Background: Kawasaki disease (KD) is an acute, self-limited febrile illness of unknown cause. Intravenous immunoglobulin (IVIG)-resistance are related to greater risk for permanent cardiac complications. We aimed to determine the correlation between monocytes and the phenotype of KD in relation to IVIG responsiveness in children.
Materials and methods: The study cohort included 62 patients who were diagnosed with KD, 20 non febrile healthy controls (NFC), and 15 other febrile controls (OFC). In all enrolled patients, blood was taken at least 4 times and laboratory tests were performed. In addition, subtypes of monocytes were characterized via flow cytometry.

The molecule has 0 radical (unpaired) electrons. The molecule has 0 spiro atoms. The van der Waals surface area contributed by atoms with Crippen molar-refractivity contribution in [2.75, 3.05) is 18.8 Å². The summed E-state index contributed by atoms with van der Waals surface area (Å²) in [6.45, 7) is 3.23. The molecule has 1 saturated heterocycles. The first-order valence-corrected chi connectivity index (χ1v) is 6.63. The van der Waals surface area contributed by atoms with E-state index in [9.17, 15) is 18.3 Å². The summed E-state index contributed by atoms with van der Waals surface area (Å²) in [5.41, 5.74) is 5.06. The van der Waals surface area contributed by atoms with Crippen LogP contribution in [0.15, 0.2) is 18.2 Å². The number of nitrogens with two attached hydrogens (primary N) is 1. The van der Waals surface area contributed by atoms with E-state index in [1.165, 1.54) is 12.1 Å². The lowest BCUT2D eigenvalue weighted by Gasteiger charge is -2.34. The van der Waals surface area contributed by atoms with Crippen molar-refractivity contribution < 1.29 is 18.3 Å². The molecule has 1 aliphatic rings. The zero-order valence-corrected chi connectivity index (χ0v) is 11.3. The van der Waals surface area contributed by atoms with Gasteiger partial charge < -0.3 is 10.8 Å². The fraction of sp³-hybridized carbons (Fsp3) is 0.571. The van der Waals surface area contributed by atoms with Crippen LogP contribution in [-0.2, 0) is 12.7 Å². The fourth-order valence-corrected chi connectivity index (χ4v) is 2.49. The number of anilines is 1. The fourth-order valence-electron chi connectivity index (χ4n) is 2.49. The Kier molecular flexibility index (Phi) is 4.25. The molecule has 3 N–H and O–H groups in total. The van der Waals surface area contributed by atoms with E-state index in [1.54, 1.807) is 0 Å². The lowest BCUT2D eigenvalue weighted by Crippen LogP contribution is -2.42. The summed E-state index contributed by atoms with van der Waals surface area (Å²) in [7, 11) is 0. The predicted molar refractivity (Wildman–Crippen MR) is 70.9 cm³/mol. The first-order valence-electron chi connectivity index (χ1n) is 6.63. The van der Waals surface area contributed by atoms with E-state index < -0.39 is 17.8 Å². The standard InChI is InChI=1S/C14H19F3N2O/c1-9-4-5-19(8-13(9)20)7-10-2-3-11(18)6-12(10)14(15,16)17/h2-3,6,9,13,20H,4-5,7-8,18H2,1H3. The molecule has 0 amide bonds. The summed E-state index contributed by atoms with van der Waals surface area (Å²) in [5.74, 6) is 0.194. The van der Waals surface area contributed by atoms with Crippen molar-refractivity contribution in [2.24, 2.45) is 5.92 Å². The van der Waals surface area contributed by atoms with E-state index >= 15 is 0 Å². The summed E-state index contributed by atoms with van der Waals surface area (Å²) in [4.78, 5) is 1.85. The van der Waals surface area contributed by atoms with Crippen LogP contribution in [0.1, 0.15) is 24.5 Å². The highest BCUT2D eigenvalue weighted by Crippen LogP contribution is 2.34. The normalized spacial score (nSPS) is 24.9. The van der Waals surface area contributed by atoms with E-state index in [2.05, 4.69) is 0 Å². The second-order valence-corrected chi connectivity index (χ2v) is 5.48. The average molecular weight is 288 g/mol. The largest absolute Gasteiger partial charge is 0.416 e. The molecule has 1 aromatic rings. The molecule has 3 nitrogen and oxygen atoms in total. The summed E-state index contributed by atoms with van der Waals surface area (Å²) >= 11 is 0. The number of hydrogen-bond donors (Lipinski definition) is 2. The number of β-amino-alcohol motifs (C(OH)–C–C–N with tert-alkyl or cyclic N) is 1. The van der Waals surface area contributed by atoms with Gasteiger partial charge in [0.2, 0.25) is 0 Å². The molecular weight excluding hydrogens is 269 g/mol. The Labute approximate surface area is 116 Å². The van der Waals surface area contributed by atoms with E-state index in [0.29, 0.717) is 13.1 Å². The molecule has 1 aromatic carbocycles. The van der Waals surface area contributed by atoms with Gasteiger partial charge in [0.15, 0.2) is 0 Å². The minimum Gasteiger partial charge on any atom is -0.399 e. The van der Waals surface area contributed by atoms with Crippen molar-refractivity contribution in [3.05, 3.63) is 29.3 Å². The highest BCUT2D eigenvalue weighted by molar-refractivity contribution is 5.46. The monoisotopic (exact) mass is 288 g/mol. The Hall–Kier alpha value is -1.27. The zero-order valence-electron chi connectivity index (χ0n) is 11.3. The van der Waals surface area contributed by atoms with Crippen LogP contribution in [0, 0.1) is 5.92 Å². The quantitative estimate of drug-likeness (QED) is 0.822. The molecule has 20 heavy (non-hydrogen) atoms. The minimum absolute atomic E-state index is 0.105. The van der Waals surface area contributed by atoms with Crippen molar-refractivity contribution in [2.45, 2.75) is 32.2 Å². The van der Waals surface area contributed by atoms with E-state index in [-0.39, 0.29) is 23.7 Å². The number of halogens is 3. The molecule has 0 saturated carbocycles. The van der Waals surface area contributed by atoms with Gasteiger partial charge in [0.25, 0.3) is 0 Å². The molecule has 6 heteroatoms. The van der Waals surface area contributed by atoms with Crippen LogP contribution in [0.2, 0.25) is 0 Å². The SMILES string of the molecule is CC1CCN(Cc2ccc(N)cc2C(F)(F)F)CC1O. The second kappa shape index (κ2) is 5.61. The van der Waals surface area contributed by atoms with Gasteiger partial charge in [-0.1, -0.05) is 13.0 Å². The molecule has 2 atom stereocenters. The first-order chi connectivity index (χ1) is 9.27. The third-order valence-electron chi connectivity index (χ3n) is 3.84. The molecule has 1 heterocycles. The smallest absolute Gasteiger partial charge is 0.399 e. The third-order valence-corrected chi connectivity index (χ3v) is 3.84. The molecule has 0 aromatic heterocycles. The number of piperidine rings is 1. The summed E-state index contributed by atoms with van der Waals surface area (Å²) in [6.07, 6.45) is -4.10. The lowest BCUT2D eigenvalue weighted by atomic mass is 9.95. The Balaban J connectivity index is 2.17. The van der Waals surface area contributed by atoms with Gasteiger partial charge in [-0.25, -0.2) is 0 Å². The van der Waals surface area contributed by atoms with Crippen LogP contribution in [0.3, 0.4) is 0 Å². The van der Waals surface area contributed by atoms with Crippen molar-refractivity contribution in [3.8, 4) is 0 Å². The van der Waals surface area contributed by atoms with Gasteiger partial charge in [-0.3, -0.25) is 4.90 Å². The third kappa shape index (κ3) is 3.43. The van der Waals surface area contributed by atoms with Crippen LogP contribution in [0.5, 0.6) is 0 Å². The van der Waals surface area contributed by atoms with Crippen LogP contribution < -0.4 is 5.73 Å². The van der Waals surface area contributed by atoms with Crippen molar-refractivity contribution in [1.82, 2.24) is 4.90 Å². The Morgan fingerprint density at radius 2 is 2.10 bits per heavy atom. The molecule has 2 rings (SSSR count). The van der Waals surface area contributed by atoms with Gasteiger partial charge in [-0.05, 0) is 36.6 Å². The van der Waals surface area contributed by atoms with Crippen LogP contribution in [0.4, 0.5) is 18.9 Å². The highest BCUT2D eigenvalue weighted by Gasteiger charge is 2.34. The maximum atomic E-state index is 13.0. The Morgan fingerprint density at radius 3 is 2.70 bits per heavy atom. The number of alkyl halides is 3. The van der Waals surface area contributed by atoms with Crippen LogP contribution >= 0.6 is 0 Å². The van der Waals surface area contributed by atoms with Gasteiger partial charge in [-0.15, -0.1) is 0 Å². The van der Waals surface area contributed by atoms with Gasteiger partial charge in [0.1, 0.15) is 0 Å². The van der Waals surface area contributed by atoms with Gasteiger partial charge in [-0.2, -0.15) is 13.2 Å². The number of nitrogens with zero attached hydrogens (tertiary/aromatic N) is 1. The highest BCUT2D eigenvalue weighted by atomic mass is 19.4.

Results: The numbers of intermediate monocytes were significantly lower in IVIG-resistant group compared to IVIG-responsive group before IVIG infusion (p < 0.0001). After infusion, intermediate monocytes decreased in the responsive group, while a trend of increase was observed in the resistant group. Only intermediate monocytes were significant in logistic regression with adjusted OR of 0.001 and p value of 0.03.
Conclusions: CD14 + CD16 + intermediate monocyte may play an important role in IVIG responsiveness among KD children. Low starting levels of intermediate monocytes, followed by a dramatic increase post-IVIG infusion during acute phase of KD are associated with IVIG-resistance. Functional studies on intermediate monocyte may help to reveal the pathophysiology.
Keywords: IVIG responsiveness; IVIG-resistant; Immunity; Intermediate monocyte; Kawasaki disease.